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Advice needed


desperate_in_CA
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We are in dire straits and in need of advice.

Due to past indiscretions which are now under control these are our current circumstances:

Income - $13,800 gross monthly

We owe $816,000 on a home with an $805,000 appraised value.

Current mortgage payments are almost $7,000, more than our take home pay

Property tax & insurance = $950 per month

Credit card debt = $0

Auto loans about $23,000 ($900 per month)

Student Loans about $25,000 ($225 per month)

Borrowed from 401k $50,000 (repaying at $1050 per month, pre take home)

Owe relatives about $60,000 ($530 per month)

Approximate living expenses (not including home & auto) = $3500 per month

Credit scores in mid-high 600's

We are looking at refinancing our home to the point where our payments will be around $3400 monthly, negative amortization, adjustable rate, 10 year fixed payments. Income rising at approximately 3% per year, less than inflation. To do so will require an early withdrawal from our 401k to pay the home down to 95% or appraised value. Total assets after refinance: $60,000 left in 401k, about $33,000 in stock options (has reamained relatively unchanged over the last several years), personal property valued at approximately $100,000 (retail).

Should we refinance or give up now and declare BK?

Would we lose our home if we file BK?

Thanks,

desperate_in_CA

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Don't let your home get foreclosed.

It's better to sell, even at a small loss, than deal with a foreclosure (or so I've heard on this forum).

However, if you did refi and cut your payment in HALF (WOW!) how would you be financially? Would you be able to manage the payment and live relatively comfortably?

Your house is valued at 805K. I know you're in Cali, so I'm not sure how nice of a house that really is. (here in houston, it'd be a mansion)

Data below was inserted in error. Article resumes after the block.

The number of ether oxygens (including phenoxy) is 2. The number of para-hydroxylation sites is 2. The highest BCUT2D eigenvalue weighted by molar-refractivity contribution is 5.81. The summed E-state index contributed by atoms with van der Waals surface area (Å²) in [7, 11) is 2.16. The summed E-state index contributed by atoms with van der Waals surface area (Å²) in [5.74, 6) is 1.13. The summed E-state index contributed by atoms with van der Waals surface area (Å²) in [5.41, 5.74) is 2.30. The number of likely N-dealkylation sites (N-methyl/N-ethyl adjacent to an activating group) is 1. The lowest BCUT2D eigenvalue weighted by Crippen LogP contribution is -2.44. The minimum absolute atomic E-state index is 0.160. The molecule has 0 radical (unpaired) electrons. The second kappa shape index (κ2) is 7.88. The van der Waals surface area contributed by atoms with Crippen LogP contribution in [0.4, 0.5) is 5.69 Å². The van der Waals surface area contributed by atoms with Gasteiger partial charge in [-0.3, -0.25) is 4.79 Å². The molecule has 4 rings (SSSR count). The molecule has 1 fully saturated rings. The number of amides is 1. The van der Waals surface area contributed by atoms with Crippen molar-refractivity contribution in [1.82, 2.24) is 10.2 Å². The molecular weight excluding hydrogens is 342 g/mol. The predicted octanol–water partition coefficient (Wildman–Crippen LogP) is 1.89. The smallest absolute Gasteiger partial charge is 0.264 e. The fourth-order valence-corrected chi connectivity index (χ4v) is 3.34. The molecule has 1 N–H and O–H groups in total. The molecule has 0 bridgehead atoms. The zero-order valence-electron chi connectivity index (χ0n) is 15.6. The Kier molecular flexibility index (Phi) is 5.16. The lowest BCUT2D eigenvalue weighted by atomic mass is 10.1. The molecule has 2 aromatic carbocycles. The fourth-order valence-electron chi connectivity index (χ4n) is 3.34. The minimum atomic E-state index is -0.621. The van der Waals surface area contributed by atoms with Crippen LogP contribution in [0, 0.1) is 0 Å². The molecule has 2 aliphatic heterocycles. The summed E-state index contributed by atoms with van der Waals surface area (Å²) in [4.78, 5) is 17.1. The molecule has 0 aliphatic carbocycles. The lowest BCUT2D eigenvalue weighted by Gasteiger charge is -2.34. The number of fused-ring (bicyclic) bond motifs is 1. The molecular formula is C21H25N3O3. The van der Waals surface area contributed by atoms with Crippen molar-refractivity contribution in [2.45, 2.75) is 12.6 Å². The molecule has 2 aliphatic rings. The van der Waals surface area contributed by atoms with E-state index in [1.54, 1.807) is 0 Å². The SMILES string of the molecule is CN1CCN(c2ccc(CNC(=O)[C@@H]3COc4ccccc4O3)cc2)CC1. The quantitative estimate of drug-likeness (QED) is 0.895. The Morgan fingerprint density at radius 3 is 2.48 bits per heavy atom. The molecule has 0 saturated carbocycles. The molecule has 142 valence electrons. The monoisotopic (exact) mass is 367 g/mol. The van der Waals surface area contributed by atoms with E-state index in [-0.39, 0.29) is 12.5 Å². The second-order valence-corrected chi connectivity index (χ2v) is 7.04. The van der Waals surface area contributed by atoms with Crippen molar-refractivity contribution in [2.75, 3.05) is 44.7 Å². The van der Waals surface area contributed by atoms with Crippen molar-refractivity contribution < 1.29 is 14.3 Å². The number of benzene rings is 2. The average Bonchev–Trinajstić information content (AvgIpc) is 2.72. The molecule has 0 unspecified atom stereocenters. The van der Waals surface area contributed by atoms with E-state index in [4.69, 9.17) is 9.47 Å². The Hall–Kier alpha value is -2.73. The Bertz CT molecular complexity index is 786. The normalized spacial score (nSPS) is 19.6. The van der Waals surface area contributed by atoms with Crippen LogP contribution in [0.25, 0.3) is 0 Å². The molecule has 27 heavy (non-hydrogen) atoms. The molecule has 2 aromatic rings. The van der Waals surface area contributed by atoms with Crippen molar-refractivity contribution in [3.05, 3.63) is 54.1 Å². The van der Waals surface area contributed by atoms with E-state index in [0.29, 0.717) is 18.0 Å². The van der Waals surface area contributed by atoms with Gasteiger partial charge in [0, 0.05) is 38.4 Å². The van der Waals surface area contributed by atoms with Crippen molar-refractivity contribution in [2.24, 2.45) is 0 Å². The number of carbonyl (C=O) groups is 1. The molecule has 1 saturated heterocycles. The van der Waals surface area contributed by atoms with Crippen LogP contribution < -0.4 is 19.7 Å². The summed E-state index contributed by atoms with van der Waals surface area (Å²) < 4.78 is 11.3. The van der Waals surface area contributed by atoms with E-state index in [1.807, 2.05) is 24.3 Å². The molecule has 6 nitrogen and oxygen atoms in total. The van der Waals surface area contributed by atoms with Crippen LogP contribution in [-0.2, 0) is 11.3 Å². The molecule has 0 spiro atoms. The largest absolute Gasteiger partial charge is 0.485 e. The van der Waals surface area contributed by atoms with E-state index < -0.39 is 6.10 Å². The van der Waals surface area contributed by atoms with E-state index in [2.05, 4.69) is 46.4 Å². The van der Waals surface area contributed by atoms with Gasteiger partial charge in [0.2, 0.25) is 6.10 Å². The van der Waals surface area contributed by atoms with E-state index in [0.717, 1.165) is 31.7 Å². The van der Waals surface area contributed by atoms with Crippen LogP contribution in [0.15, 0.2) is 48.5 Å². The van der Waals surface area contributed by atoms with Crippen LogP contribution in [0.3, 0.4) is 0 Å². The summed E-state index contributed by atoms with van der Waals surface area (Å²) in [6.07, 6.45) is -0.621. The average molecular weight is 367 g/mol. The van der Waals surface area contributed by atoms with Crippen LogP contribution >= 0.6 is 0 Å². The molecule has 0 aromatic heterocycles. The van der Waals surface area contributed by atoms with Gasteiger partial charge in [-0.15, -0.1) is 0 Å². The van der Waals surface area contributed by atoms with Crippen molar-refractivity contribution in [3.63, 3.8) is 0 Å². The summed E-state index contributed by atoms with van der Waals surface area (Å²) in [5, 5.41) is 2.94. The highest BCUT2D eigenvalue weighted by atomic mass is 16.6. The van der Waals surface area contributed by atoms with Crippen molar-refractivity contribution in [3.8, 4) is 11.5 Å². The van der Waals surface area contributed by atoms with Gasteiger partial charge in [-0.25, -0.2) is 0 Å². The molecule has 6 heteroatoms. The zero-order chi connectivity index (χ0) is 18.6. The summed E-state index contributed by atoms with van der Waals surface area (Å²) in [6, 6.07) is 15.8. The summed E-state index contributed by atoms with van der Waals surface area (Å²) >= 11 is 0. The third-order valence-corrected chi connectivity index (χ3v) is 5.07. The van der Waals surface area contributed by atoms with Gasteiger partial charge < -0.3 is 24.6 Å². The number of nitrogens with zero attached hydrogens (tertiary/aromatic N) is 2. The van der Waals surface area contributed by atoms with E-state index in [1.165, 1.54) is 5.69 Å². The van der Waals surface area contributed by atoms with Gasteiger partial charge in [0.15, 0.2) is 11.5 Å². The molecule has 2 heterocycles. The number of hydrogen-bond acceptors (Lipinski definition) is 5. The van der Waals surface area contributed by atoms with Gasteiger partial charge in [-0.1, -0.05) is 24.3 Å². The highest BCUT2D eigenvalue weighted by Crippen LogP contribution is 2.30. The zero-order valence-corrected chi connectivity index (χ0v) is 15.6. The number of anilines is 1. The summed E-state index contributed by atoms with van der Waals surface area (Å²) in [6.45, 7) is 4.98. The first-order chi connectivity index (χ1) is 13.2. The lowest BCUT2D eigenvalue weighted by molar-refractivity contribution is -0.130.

Is it feasible to sell and find something 'nice' for 500K or so, or is 500K the ghetto where you are?

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We are in dire straits and in need of advice.

We are looking at refinancing our home to the point where our payments will be around $3400 monthly, negative amortization, adjustable rate, 10 year fixed payments. Income rising at approximately 3% per year, less than inflation. To do so will require an early withdrawal from our 401k to pay the home down to 95% or appraised value.

Thanks,

desperate_in_CA

At 95% LTV you will not qualify for a neg. am. loan. If your scores are strong enough, maybe you can get a Interest-Only product that would provide some debt reflief.

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Thanks ybrew,

We are not in danger of foreclosure. We have no lates and really very clean credit except for one collection that I have paid after receiving a letter stating the CA will REMOVE the item from our credit reports. With it off we'll be in the mid-700's FICO-wise. The new loan payment will be very tight but I feel with some belt tightening we will be able to manage. I am just scared...

Homes are staying on the market for 6 months plus in our area. There are at least three for sale on each street in our subdivision. Also, selling price would be well under the $805,000 appraisal based upon recent activity. We cannot afford to lose between $60,000 and $100,000.